IN OUR PREVIOUS INSTALLMENT . . .
Mr. Field, a concert pianist, splinters his wrist in a train crash and uses his compensation to buy a house he has seen only in photographs: a replica of Le Corbusier’s Villa Savoye on a stretch of coast outside Cape Town. He moves there with his wife, Mim, and within weeks, the house begins to have a disturbing effect on him. Its glass walls and open-plan spaces estrange the couple, while its unusually narrow windows, which, like a peep show, hold their contents tantalizingly out of view, excite him. As time passes, his thoughts are drawn, repeatedly, to a brief encounter with the house’s previous inhabitant, Hannah Kallenbach, with whom he felt an unusual intimacy. Then, one night, without warning or explanation, Mim leaves.
The capacity to love
Autumn arrived with a general spray of autumn color. It wasn’t winter yet, but it would be; there was a hint in the air of the cold to follow. The village was quiet. The cafés had covered their tables and upturned their chairs and the ice-cream shop had its roller shutters pulled shut. Waiters at the fish-and-chip shop loitered around with nobody to serve. The holidaymakers who’d swarmed the bead shops and art galleries (I’m looking for a painting with ocher in it, something to go with my Indian silk curtains) had covered their sofas, locked their houses, and left.
I hadn’t liked the holidaymakers. I hadn’t liked the way they clogged up the roads with their expensive cars and sat around in cafés—the men in cricket hats and the women with their hair curled under—staring at the sea over the tops of their newspapers with their mouths open as though they were so at ease with themselves that they’d forgotten they were in public. All summer I’d longed for them to be gone but when the cavalcade of -motorbikes and white sedans towing boats made its way out along the road toward Cape Town, I regretted their leaving. Surrounded by deserted roads and deserted windows, I felt like I’d been separated from the total mass of the population, like someone left in an environment that wasn’t intended for humans anymore.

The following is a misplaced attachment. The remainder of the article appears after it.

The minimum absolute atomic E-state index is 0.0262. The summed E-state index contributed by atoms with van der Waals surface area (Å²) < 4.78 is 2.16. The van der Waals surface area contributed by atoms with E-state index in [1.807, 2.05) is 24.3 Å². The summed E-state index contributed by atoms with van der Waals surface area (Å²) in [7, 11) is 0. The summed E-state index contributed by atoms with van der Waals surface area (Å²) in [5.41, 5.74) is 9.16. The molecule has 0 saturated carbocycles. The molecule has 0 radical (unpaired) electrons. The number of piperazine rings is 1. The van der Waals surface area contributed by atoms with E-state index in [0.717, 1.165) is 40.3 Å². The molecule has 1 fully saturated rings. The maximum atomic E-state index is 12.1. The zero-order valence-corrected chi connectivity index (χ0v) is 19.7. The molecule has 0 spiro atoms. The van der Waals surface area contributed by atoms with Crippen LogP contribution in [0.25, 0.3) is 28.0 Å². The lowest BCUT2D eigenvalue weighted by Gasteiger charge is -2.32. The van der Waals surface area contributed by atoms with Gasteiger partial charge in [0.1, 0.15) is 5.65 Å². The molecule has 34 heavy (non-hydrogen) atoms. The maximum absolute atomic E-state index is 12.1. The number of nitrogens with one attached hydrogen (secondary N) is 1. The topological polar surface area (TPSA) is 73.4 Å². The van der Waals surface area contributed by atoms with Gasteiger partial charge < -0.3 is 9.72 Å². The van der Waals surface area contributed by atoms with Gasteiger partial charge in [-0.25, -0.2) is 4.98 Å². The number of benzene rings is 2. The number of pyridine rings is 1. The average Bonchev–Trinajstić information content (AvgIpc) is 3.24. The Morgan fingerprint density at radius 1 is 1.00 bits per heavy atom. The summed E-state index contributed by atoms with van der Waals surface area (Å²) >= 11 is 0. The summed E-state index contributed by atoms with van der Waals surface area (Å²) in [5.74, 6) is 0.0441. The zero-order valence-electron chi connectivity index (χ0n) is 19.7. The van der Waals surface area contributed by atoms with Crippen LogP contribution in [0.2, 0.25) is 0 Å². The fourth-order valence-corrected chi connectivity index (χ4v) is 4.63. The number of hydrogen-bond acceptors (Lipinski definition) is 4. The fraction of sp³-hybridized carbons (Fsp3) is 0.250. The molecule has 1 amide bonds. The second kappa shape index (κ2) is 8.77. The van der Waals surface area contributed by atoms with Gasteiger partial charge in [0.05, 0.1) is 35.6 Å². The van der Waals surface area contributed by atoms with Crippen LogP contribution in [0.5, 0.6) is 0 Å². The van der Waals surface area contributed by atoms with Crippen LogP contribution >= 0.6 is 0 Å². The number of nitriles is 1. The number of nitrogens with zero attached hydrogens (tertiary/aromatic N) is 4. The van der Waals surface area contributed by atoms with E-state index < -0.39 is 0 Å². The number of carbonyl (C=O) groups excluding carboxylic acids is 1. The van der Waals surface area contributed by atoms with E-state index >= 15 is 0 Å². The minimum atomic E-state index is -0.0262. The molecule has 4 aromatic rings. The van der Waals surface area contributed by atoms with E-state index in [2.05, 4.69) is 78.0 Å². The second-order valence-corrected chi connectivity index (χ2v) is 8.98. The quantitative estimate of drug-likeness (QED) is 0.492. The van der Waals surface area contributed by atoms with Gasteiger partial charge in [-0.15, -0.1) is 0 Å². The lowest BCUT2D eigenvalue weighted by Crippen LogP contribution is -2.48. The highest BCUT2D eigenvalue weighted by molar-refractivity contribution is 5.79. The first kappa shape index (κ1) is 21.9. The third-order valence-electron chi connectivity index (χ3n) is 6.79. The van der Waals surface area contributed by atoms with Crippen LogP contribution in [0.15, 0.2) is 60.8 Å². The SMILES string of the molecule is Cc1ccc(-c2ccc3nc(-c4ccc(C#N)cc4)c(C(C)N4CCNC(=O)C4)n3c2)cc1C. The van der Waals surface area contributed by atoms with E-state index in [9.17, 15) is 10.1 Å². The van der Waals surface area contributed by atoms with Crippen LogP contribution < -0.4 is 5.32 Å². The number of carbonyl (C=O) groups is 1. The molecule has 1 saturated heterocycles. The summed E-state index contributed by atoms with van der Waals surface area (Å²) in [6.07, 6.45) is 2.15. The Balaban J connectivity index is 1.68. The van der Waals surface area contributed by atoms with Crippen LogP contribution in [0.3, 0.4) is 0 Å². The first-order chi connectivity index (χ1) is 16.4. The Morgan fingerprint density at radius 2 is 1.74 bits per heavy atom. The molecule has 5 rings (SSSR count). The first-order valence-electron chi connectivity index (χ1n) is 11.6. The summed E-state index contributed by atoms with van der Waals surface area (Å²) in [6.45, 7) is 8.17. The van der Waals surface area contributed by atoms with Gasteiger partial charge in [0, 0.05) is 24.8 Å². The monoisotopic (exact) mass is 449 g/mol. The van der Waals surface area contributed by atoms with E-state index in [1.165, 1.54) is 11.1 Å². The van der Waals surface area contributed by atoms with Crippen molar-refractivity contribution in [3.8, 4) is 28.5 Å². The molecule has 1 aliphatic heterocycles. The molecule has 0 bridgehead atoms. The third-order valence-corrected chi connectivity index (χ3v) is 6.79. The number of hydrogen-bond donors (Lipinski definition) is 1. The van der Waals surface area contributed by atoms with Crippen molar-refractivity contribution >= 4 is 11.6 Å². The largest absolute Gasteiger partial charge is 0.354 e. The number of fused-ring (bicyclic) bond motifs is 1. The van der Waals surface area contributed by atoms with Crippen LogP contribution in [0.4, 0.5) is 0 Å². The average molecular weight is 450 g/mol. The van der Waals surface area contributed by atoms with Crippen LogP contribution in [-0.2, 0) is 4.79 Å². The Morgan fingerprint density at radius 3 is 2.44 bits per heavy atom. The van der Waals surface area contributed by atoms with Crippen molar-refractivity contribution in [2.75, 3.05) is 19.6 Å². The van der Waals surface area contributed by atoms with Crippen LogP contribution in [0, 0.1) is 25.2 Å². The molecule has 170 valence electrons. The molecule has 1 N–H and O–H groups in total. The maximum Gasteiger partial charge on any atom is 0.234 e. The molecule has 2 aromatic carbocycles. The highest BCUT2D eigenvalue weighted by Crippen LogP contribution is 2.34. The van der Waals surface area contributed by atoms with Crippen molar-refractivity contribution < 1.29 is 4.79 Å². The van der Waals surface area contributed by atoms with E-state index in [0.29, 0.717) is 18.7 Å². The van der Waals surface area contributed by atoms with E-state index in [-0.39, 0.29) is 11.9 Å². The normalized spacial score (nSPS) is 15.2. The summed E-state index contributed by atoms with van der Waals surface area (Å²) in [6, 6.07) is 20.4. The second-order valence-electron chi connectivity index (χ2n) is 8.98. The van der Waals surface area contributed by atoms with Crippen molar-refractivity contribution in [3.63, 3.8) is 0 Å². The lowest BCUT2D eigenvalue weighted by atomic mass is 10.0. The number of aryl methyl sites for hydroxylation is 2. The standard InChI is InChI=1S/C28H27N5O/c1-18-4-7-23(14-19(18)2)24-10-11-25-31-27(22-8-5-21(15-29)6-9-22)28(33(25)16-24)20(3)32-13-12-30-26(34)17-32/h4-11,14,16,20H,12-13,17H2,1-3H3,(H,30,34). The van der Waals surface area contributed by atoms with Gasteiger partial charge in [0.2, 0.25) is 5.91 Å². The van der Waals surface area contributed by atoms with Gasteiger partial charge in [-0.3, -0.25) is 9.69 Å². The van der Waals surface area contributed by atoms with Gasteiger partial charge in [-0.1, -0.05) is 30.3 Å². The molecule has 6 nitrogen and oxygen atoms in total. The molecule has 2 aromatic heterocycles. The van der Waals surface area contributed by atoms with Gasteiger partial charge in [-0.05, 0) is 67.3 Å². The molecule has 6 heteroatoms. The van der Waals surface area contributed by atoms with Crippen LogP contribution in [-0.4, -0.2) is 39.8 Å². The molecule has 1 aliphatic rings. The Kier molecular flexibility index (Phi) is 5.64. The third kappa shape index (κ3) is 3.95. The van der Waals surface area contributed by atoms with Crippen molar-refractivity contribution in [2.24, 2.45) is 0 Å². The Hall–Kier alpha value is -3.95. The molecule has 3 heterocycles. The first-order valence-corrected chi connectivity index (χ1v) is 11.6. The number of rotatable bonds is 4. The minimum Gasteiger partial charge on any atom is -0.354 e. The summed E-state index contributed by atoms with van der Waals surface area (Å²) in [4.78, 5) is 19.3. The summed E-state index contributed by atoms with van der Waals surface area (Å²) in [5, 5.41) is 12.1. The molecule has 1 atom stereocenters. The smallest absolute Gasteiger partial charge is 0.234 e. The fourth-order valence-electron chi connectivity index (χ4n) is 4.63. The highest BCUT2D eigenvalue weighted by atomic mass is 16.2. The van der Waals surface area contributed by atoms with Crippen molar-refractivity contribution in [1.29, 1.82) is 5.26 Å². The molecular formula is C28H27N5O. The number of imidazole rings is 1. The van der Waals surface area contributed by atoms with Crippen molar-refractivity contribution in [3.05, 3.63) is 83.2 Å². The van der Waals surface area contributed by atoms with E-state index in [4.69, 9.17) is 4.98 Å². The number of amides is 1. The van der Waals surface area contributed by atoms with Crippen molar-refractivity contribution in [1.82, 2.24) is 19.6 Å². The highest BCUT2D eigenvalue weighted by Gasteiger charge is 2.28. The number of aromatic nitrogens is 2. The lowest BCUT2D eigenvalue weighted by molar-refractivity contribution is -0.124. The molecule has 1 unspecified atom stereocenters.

I thought of Mim, but not often. I missed her, but in an ordinary way. I didn’t pine for her. I didn’t miss her in the way you’re meant to miss someone you love. And the truth is that sometimes I even enjoyed the small, unforeseen pleasures of my situation. Like the quiet, or the predictability of days spent alone, or being able to walk around the house naked without it seeming sexual. But there were times in bed, when my feet couldn’t find hers to warm themselves against, when all at once my body would register her absence with such shock that I’d go to the window and stare at the empty parking space where her car used to be as though its return were somehow more likely if my gaze was there, waiting for it.
Sometimes, in the afternoons, which were a lonely time, I’d go down to the café. Sitting among the families eating and couples fighting and friends meeting for coffee, I’d find myself thinking, though not explicitly, about myself. Or rather, thinking about myself in relation to them. They are so much better than me, I’d be thinking. Because as I watched people eating and talking and letting their knees touch under the table, the banal phenomena that are repeated in almost exactly the same way by hundreds of people day in, day out, I was, all the time, making comparisons between myself and them. I watched how long it took people to eat compared to me and thought, What’s the matter with me, why am I so hungry? I watched people adjusting their hair with their hands and thought, How often do they touch their hair compared to me? I watched friends exchanging platitudes and thought, How bored they look, sitting there. Do they like being together? Why do they choose to spend time with each other rather than being alone? I watched mothers feeding their children and answering their childish questions and thought, What is it about having children that gives people pleasure? Perhaps they liked teaching them things. Then I saw a boy touching his mother’s face and playing with her hair and thought, It must be nice to be adored in that way.
One afternoon, encircled by strange thoughts like these, I left the house. Instead of taking the coastal road into the village, I made my way along the dirt path that led through the nature reserve on the mountain. The trail was easy and popular with tourists; in summer it was overrun with rosy-faced holidaymakers in hiking gear, but that afternoon, although the cold and the winds had not yet set in, the car park had only the odd car in it, and the path itself was empty apart from a few people shuffling around in raincoats.
The path had started out in the direction of the village but it soon -became apparent that it didn’t lead toward it, or if it did, it did so -indirectly, circling toward its destination via a series of staircases and diversions. I walked slowly. All around me—the end of the day was looming—was white grass yellowing, green grass lightening to a yellower, more luminous green. Birds, invisible in some tree, were squawking. I was alert to people passing. I saw joggers and women walking in pairs, their shadows mingling with mine on the path. I saw rock rabbits. I saw a picture of a lost dog taped to a tree and this, for some reason, seemed significant. Leathery shrubs with pale-pink flowers poked from the rock face.